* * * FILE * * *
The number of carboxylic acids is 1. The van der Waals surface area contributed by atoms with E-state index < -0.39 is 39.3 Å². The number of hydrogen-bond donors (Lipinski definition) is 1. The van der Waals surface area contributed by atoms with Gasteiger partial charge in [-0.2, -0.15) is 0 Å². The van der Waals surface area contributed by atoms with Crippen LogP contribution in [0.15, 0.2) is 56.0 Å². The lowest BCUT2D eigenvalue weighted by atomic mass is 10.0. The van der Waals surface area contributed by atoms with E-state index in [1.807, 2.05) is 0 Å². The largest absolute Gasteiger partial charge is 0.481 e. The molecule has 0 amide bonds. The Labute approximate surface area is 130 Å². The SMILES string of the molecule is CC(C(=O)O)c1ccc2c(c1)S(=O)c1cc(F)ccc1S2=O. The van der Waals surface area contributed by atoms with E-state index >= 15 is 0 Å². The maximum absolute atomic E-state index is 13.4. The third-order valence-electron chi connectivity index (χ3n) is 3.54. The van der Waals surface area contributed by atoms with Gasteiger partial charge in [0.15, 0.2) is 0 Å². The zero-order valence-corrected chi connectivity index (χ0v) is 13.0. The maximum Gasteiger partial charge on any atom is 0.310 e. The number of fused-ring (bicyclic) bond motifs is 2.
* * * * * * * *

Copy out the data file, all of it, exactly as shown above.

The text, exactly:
The number of carboxylic acids is 1. The van der Waals surface area contributed by atoms with E-state index < -0.39 is 39.3 Å². The number of hydrogen-bond donors (Lipinski definition) is 1. The van der Waals surface area contributed by atoms with Gasteiger partial charge in [-0.2, -0.15) is 0 Å². The van der Waals surface area contributed by atoms with Crippen LogP contribution in [0.15, 0.2) is 56.0 Å². The lowest BCUT2D eigenvalue weighted by atomic mass is 10.0. The van der Waals surface area contributed by atoms with E-state index in [1.807, 2.05) is 0 Å². The largest absolute Gasteiger partial charge is 0.481 e. The molecule has 0 amide bonds. The Labute approximate surface area is 130 Å². The SMILES string of the molecule is CC(C(=O)O)c1ccc2c(c1)S(=O)c1cc(F)ccc1S2=O. The van der Waals surface area contributed by atoms with E-state index >= 15 is 0 Å². The maximum absolute atomic E-state index is 13.4. The third-order valence-electron chi connectivity index (χ3n) is 3.54. The van der Waals surface area contributed by atoms with Gasteiger partial charge in [0.15, 0.2) is 0 Å². The zero-order valence-corrected chi connectivity index (χ0v) is 13.0. The maximum Gasteiger partial charge on any atom is 0.310 e. The number of fused-ring (bicyclic) bond motifs is 2.